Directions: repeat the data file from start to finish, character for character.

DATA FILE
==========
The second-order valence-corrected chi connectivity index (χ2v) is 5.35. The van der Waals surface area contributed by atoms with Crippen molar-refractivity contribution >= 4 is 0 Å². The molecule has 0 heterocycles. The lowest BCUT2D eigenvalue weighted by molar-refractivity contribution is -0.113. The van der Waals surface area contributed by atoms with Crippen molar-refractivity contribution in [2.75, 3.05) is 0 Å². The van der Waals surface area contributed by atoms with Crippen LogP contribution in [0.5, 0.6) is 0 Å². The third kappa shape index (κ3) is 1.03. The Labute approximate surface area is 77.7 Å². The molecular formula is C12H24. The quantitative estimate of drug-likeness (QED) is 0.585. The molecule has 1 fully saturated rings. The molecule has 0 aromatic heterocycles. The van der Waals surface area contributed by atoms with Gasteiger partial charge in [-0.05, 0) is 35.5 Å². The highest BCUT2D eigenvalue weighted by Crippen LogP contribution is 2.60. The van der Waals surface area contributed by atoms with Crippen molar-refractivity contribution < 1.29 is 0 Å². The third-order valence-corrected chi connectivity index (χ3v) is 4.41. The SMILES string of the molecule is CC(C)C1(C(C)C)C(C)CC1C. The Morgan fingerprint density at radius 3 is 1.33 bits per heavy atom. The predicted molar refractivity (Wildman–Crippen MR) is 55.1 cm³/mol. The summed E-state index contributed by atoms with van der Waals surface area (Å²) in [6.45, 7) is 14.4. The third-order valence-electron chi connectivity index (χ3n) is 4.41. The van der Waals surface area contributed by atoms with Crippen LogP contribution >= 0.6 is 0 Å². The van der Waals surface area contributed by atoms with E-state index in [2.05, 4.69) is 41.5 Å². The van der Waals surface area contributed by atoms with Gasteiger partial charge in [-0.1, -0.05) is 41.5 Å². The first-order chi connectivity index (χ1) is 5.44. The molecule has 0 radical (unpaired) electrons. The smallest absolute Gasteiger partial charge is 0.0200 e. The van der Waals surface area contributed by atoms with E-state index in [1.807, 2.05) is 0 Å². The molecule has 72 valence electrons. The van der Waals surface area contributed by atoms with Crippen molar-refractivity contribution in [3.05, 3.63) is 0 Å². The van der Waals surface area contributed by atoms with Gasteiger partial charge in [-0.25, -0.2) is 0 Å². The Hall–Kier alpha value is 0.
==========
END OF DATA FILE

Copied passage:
The second-order valence-corrected chi connectivity index (χ2v) is 5.35. The van der Waals surface area contributed by atoms with Crippen molar-refractivity contribution >= 4 is 0 Å². The molecule has 0 heterocycles. The lowest BCUT2D eigenvalue weighted by molar-refractivity contribution is -0.113. The van der Waals surface area contributed by atoms with Crippen molar-refractivity contribution in [2.75, 3.05) is 0 Å². The van der Waals surface area contributed by atoms with Crippen LogP contribution in [0.5, 0.6) is 0 Å². The third kappa shape index (κ3) is 1.03. The Labute approximate surface area is 77.7 Å². The molecular formula is C12H24. The quantitative estimate of drug-likeness (QED) is 0.585. The molecule has 1 fully saturated rings. The molecule has 0 aromatic heterocycles. The van der Waals surface area contributed by atoms with Gasteiger partial charge in [-0.05, 0) is 35.5 Å². The highest BCUT2D eigenvalue weighted by Crippen LogP contribution is 2.60. The van der Waals surface area contributed by atoms with Crippen molar-refractivity contribution < 1.29 is 0 Å². The third-order valence-corrected chi connectivity index (χ3v) is 4.41. The SMILES string of the molecule is CC(C)C1(C(C)C)C(C)CC1C. The Morgan fingerprint density at radius 3 is 1.33 bits per heavy atom. The predicted molar refractivity (Wildman–Crippen MR) is 55.1 cm³/mol. The summed E-state index contributed by atoms with van der Waals surface area (Å²) in [6.45, 7) is 14.4. The third-order valence-electron chi connectivity index (χ3n) is 4.41. The van der Waals surface area contributed by atoms with Crippen LogP contribution >= 0.6 is 0 Å². The van der Waals surface area contributed by atoms with E-state index in [2.05, 4.69) is 41.5 Å². The van der Waals surface area contributed by atoms with Gasteiger partial charge in [-0.1, -0.05) is 41.5 Å². The first-order chi connectivity index (χ1) is 5.44. The molecule has 0 radical (unpaired) electrons. The smallest absolute Gasteiger partial charge is 0.0200 e. The van der Waals surface area contributed by atoms with E-state index in [1.807, 2.05) is 0 Å². The molecule has 72 valence electrons. The van der Waals surface area contributed by atoms with Crippen molar-refractivity contribution in [3.05, 3.63) is 0 Å². The van der Waals surface area contributed by atoms with Gasteiger partial charge in [-0.25, -0.2) is 0 Å². The Hall–Kier alpha value is 0.